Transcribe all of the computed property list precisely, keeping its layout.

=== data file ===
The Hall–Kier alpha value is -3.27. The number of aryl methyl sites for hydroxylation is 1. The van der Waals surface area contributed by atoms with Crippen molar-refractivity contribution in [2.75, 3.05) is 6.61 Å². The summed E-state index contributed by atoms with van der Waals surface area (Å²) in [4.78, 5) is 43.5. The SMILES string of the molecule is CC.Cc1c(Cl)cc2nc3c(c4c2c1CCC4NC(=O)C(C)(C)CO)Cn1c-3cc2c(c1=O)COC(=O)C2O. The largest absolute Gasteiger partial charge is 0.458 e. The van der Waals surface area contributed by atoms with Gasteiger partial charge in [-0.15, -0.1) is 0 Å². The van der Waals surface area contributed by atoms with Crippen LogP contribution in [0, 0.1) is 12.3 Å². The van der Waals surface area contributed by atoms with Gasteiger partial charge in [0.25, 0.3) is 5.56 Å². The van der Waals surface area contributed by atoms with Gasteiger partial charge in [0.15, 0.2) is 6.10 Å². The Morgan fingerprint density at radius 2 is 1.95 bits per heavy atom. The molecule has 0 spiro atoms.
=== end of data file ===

The Hall–Kier alpha value is -3.27. The number of aryl methyl sites for hydroxylation is 1. The van der Waals surface area contributed by atoms with Crippen molar-refractivity contribution in [2.75, 3.05) is 6.61 Å². The summed E-state index contributed by atoms with van der Waals surface area (Å²) in [4.78, 5) is 43.5. The SMILES string of the molecule is CC.Cc1c(Cl)cc2nc3c(c4c2c1CCC4NC(=O)C(C)(C)CO)Cn1c-3cc2c(c1=O)COC(=O)C2O. The largest absolute Gasteiger partial charge is 0.458 e. The van der Waals surface area contributed by atoms with Gasteiger partial charge in [-0.15, -0.1) is 0 Å². The van der Waals surface area contributed by atoms with Crippen LogP contribution in [0, 0.1) is 12.3 Å². The van der Waals surface area contributed by atoms with Gasteiger partial charge in [0.25, 0.3) is 5.56 Å². The van der Waals surface area contributed by atoms with Gasteiger partial charge in [0.15, 0.2) is 6.10 Å². The Morgan fingerprint density at radius 2 is 1.95 bits per heavy atom. The molecule has 0 spiro atoms.